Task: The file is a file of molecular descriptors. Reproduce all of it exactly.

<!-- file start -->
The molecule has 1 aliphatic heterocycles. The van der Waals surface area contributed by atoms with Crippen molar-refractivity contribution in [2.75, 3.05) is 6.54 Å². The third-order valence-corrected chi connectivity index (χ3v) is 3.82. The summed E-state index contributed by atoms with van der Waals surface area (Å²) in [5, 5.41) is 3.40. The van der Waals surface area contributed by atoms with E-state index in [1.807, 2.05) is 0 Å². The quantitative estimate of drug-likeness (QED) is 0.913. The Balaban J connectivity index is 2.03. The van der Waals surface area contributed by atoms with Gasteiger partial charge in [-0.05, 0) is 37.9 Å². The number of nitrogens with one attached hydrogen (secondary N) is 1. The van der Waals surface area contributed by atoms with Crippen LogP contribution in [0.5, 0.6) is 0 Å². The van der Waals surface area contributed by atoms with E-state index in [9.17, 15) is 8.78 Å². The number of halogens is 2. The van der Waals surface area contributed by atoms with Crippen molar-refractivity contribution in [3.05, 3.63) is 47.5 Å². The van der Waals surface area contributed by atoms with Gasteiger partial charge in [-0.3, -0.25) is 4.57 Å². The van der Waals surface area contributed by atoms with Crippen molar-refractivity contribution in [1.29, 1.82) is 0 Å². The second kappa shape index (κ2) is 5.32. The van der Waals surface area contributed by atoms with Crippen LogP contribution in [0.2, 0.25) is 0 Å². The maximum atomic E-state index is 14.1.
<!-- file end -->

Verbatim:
The molecule has 1 aliphatic heterocycles. The van der Waals surface area contributed by atoms with Crippen molar-refractivity contribution in [2.75, 3.05) is 6.54 Å². The third-order valence-corrected chi connectivity index (χ3v) is 3.82. The summed E-state index contributed by atoms with van der Waals surface area (Å²) in [5, 5.41) is 3.40. The van der Waals surface area contributed by atoms with E-state index in [1.807, 2.05) is 0 Å². The quantitative estimate of drug-likeness (QED) is 0.913. The Balaban J connectivity index is 2.03. The van der Waals surface area contributed by atoms with Gasteiger partial charge in [-0.05, 0) is 37.9 Å². The number of nitrogens with one attached hydrogen (secondary N) is 1. The van der Waals surface area contributed by atoms with Crippen LogP contribution in [0.5, 0.6) is 0 Å². The van der Waals surface area contributed by atoms with E-state index in [9.17, 15) is 8.78 Å². The number of halogens is 2. The van der Waals surface area contributed by atoms with Crippen molar-refractivity contribution in [3.05, 3.63) is 47.5 Å². The van der Waals surface area contributed by atoms with Gasteiger partial charge in [-0.3, -0.25) is 4.57 Å². The van der Waals surface area contributed by atoms with Crippen molar-refractivity contribution in [1.29, 1.82) is 0 Å². The second kappa shape index (κ2) is 5.32. The van der Waals surface area contributed by atoms with Crippen LogP contribution in [0.2, 0.25) is 0 Å². The maximum atomic E-state index is 14.1.